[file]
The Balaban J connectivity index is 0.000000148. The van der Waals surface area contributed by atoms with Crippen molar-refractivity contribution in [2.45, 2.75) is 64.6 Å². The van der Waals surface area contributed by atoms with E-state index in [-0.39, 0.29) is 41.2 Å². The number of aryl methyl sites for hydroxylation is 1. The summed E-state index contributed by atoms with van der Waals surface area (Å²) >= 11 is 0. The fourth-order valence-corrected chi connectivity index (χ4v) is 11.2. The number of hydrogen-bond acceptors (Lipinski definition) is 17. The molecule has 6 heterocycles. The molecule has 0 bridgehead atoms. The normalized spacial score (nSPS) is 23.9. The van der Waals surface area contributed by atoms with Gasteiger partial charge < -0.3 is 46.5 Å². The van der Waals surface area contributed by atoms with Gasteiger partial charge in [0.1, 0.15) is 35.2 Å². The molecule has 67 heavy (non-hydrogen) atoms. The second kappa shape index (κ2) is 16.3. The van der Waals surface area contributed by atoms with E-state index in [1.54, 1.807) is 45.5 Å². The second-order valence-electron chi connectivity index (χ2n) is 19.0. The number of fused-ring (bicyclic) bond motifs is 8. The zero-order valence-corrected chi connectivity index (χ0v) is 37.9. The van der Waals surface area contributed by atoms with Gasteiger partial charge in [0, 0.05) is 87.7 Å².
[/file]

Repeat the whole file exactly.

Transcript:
The Balaban J connectivity index is 0.000000148. The van der Waals surface area contributed by atoms with Crippen molar-refractivity contribution in [2.45, 2.75) is 64.6 Å². The van der Waals surface area contributed by atoms with E-state index in [-0.39, 0.29) is 41.2 Å². The number of aryl methyl sites for hydroxylation is 1. The summed E-state index contributed by atoms with van der Waals surface area (Å²) >= 11 is 0. The fourth-order valence-corrected chi connectivity index (χ4v) is 11.2. The number of hydrogen-bond acceptors (Lipinski definition) is 17. The molecule has 6 heterocycles. The molecule has 0 bridgehead atoms. The normalized spacial score (nSPS) is 23.9. The van der Waals surface area contributed by atoms with Gasteiger partial charge < -0.3 is 46.5 Å². The van der Waals surface area contributed by atoms with Gasteiger partial charge in [0.1, 0.15) is 35.2 Å². The molecule has 67 heavy (non-hydrogen) atoms. The second kappa shape index (κ2) is 16.3. The van der Waals surface area contributed by atoms with E-state index in [1.54, 1.807) is 45.5 Å². The second-order valence-electron chi connectivity index (χ2n) is 19.0. The number of fused-ring (bicyclic) bond motifs is 8. The zero-order valence-corrected chi connectivity index (χ0v) is 37.9. The van der Waals surface area contributed by atoms with Gasteiger partial charge in [0, 0.05) is 87.7 Å².